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National security law: up to Hong Kong leader or oversight panel to decide if tycoon Jimmy Lai can hire foreign lawyer, China’s top legislative body finds

South China Morning Post logo South China Morning Post 30/12/2022 Chris Lau, Natalie Wong
  • Move by National People's Congress Standing Committee follows request by city leader John Lee in November
  • Hong Kong's top court had earlier dismissed administration's bid to prevent media tycoon Jimmy Lai from hiring British barrister for collusion trial

Hong Kong's leader or an oversight committee can decide whether a defendant in a national security trial is permitted to use a foreign lawyer, China's top legislative body has determined in clarifying two clauses of the Beijing-imposed law after media tycoon Jimmy Lai Chi-ying tried to hire a British barrister.

The National People's Congress (NPC) Standing Committee made the decision on Friday after a four-day meeting and "interpreted" the national security law to give clear definitions on the scope of the legislation.

Beijing found that it was a matter to be decided within the city after interpreting articles 14 and 47 of the law that it imposed on Hong Kong in 2020, following months of anti-government protests. Chief Executive John Lee Ka-chiu had earlier made a request for an interpretation.

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Hong Kong wants Beijing to interpret national security law. Here's why it matters

Article 14 lists the duties and functions of the Committee for Safeguarding National Security, which includes formulating relevant policies, advancing the development of the legal system and coordinating relevant operations.

Article 47 states that Hong Kong's courts shall obtain certification from the chief executive on whether an act involves national security or whether the relevant evidence involves state secrets when such questions arise in the adjudication of a case. The certificate shall be binding on the courts.

In explaining the decision, the standing committee said in a statement that the issue should be decided by Hong Kong's chief executive, who has the authority to issue a certificate under Article 14.

"If the courts of the Hong Kong Special Administrative Region have not made a request to obtain such a certificate from the chief executive, the Committee for Safeguarding National Security would have to make a decision based on the situations and questions which arise in accordance with Article 14 of the national security law," it said.

Media mogul Jimmy Lai. Photo: Sam Tsang © Provided by South China Morning Post Media mogul Jimmy Lai. Photo: Sam Tsang

The Hong Kong government had tried but failed to get the city's top court to block Lai's attempt to hire British King's Counsel Timothy Owen to defend him against two charges of collusion he faces in a high-profile trial. Government lawyers requested to adjourn the trial just two days before its scheduled start date in November.

Hong Kong government ordered to pay Jimmy Lai's HK$855,000 legal fees

Here are live updates from John Lee's presser:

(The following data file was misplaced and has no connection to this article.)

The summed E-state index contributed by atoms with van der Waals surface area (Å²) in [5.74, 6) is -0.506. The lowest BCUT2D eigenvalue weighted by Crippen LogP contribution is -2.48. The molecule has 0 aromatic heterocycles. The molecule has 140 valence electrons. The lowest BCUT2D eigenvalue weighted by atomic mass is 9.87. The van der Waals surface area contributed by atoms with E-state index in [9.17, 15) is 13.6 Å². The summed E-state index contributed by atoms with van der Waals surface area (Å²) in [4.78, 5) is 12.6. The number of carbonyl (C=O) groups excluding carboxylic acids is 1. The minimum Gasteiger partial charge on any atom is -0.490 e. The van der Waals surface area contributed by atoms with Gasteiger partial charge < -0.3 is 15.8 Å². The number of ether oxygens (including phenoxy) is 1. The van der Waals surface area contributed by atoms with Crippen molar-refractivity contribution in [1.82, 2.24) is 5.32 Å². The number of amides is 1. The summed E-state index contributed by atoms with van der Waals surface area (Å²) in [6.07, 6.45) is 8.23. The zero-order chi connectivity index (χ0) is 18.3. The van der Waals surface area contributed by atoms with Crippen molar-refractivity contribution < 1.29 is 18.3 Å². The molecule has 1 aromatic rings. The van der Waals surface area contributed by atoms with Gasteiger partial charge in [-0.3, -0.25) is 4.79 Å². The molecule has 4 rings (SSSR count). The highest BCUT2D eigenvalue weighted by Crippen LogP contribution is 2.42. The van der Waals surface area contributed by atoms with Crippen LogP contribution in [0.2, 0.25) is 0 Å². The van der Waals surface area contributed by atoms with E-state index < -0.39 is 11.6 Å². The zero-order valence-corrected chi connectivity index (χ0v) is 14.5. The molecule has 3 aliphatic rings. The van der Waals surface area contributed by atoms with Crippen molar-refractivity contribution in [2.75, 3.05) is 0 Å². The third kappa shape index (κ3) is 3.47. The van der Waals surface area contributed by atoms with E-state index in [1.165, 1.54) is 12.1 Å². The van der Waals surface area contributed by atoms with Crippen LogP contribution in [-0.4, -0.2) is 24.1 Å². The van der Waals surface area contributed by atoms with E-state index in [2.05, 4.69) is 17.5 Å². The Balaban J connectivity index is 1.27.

A 'positive impact' on rule of law

Responding to whether the interpretation may trigger a backlash from the legal community, the chief executive says it will have a "positive impact" on Hong Kong's legal system and rule of law.

"The interpretation fully demonstrates the rule of law and the judicial spirit of having different parts of the legal system executing their own duties," he says.

"This embodies how Hong Kong's legal system upholds the rule of law when handling crimes that involve national security."

Chief Executive John Lee. Photo: Sam Tsang © Provided by South China Morning Post Chief Executive John Lee. Photo: Sam Tsang

Should Legal Practitioners Ordinance be amended?

Lee says the government will have to weigh potential risks to see whether it should amend the Legal Practitioners Ordinance.

"When there's a decision to amend it, of course it will be through a bill presented to Legco for it to be considered in accordance with Legco procedure," he says, adding it will do it "as soon as possible".

But Lee emphasises that the latest interpretation only concerns "a very small area" and overseas lawyers or barristers without full practising rights or qualifications in Hong Kong are still "most welcome" to take part in cases not involving national security issues, provided they satisfy procedures to obtain ad hoc approval from the court.

Clearing the air

Lee says the national security law has returned the city to order, "achieving the result expected", though new issues will arise from time to time. He says the interpretation shows the executive, legislature and judiciary their roles in safeguarding national security without affecting the judiciary's independence.

No extra power for leader

John Lee says Beijing's interpretation does not increase the power of the city leader, and that he will fully consider facts and information of relevant cases in determining whether the evidence involved state secrets.

The city leader also clarifies that possible law amendments to the Legal Practitioners Ordinance will not affect the practice of overseas lawyers who are not involved in national security cases. "The scope affected [by the amendments] is limited, as most cases in Hong Kong are not related to national security," he says.

John Lee welcomes decision

In a press briefing, Chief Executive John Lee says he "welcomes" Beijing's decision and praises the move for "realising the principles of the rule of law". He says the interpretation shows how common law and national security law are "tolerable" with each other.

More to follow ...

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